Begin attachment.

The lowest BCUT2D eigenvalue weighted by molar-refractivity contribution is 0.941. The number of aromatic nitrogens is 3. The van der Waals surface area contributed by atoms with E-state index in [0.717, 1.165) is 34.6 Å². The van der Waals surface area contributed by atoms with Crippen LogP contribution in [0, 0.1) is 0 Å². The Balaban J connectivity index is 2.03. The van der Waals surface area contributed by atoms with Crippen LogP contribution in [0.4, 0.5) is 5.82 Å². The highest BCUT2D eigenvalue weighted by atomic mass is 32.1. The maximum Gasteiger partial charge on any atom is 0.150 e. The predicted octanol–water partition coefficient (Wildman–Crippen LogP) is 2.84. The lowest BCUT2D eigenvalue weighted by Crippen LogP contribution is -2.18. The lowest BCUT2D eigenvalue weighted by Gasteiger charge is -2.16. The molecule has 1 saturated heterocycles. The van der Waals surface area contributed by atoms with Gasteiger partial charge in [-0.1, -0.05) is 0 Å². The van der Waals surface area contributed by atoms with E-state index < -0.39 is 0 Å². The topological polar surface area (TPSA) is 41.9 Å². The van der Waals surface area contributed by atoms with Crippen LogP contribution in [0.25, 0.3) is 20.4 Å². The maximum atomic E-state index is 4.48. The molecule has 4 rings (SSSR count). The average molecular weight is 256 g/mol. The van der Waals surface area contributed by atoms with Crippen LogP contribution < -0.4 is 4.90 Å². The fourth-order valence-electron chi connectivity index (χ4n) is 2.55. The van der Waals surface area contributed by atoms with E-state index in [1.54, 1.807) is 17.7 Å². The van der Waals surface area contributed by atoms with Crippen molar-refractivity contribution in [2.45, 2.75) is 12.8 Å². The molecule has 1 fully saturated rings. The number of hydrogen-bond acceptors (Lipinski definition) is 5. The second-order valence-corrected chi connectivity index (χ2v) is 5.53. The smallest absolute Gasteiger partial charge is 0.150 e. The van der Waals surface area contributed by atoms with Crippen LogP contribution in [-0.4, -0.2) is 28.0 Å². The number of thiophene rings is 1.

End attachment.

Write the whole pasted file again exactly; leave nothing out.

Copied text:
The lowest BCUT2D eigenvalue weighted by molar-refractivity contribution is 0.941. The number of aromatic nitrogens is 3. The van der Waals surface area contributed by atoms with E-state index in [0.717, 1.165) is 34.6 Å². The van der Waals surface area contributed by atoms with Crippen LogP contribution in [0, 0.1) is 0 Å². The Balaban J connectivity index is 2.03. The van der Waals surface area contributed by atoms with Crippen LogP contribution in [0.4, 0.5) is 5.82 Å². The highest BCUT2D eigenvalue weighted by atomic mass is 32.1. The maximum Gasteiger partial charge on any atom is 0.150 e. The predicted octanol–water partition coefficient (Wildman–Crippen LogP) is 2.84. The lowest BCUT2D eigenvalue weighted by Crippen LogP contribution is -2.18. The lowest BCUT2D eigenvalue weighted by Gasteiger charge is -2.16. The molecule has 1 saturated heterocycles. The van der Waals surface area contributed by atoms with Gasteiger partial charge in [-0.1, -0.05) is 0 Å². The van der Waals surface area contributed by atoms with E-state index < -0.39 is 0 Å². The topological polar surface area (TPSA) is 41.9 Å². The van der Waals surface area contributed by atoms with Crippen LogP contribution in [0.25, 0.3) is 20.4 Å². The maximum atomic E-state index is 4.48. The molecule has 4 rings (SSSR count). The average molecular weight is 256 g/mol. The van der Waals surface area contributed by atoms with Crippen LogP contribution < -0.4 is 4.90 Å². The fourth-order valence-electron chi connectivity index (χ4n) is 2.55. The van der Waals surface area contributed by atoms with E-state index in [1.54, 1.807) is 17.7 Å². The van der Waals surface area contributed by atoms with Crippen molar-refractivity contribution in [2.45, 2.75) is 12.8 Å². The molecule has 1 fully saturated rings. The number of hydrogen-bond acceptors (Lipinski definition) is 5. The second-order valence-corrected chi connectivity index (χ2v) is 5.53. The smallest absolute Gasteiger partial charge is 0.150 e. The van der Waals surface area contributed by atoms with Crippen LogP contribution in [-0.4, -0.2) is 28.0 Å². The number of thiophene rings is 1.